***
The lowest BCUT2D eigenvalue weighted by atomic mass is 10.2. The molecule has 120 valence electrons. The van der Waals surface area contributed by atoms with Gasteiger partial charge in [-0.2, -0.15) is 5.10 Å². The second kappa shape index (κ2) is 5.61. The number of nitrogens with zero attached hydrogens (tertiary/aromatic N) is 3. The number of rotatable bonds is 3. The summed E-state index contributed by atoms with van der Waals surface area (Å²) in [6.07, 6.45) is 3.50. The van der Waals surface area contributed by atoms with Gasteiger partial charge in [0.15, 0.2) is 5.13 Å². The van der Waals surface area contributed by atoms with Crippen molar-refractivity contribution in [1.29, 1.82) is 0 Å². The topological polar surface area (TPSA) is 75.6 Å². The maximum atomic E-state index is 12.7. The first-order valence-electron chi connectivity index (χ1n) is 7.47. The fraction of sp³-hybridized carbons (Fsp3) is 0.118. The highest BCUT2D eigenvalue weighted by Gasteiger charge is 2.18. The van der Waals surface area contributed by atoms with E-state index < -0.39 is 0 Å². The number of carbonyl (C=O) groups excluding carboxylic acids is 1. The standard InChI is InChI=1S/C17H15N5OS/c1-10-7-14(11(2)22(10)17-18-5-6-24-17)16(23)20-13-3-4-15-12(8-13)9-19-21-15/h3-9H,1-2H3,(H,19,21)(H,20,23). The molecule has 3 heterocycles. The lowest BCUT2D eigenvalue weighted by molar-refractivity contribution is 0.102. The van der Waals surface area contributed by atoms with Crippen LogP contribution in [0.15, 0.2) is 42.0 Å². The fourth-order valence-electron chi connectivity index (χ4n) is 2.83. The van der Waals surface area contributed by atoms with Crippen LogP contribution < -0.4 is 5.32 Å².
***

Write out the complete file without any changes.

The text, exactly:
The lowest BCUT2D eigenvalue weighted by atomic mass is 10.2. The molecule has 120 valence electrons. The van der Waals surface area contributed by atoms with Gasteiger partial charge in [-0.2, -0.15) is 5.10 Å². The second kappa shape index (κ2) is 5.61. The number of nitrogens with zero attached hydrogens (tertiary/aromatic N) is 3. The number of rotatable bonds is 3. The summed E-state index contributed by atoms with van der Waals surface area (Å²) in [6.07, 6.45) is 3.50. The van der Waals surface area contributed by atoms with Gasteiger partial charge in [0.15, 0.2) is 5.13 Å². The van der Waals surface area contributed by atoms with Crippen molar-refractivity contribution in [1.29, 1.82) is 0 Å². The topological polar surface area (TPSA) is 75.6 Å². The maximum atomic E-state index is 12.7. The first-order valence-electron chi connectivity index (χ1n) is 7.47. The fraction of sp³-hybridized carbons (Fsp3) is 0.118. The highest BCUT2D eigenvalue weighted by Gasteiger charge is 2.18. The van der Waals surface area contributed by atoms with E-state index < -0.39 is 0 Å². The number of carbonyl (C=O) groups excluding carboxylic acids is 1. The standard InChI is InChI=1S/C17H15N5OS/c1-10-7-14(11(2)22(10)17-18-5-6-24-17)16(23)20-13-3-4-15-12(8-13)9-19-21-15/h3-9H,1-2H3,(H,19,21)(H,20,23). The molecule has 3 heterocycles. The lowest BCUT2D eigenvalue weighted by molar-refractivity contribution is 0.102. The van der Waals surface area contributed by atoms with Crippen LogP contribution in [0.15, 0.2) is 42.0 Å². The fourth-order valence-electron chi connectivity index (χ4n) is 2.83. The van der Waals surface area contributed by atoms with Crippen LogP contribution < -0.4 is 5.32 Å².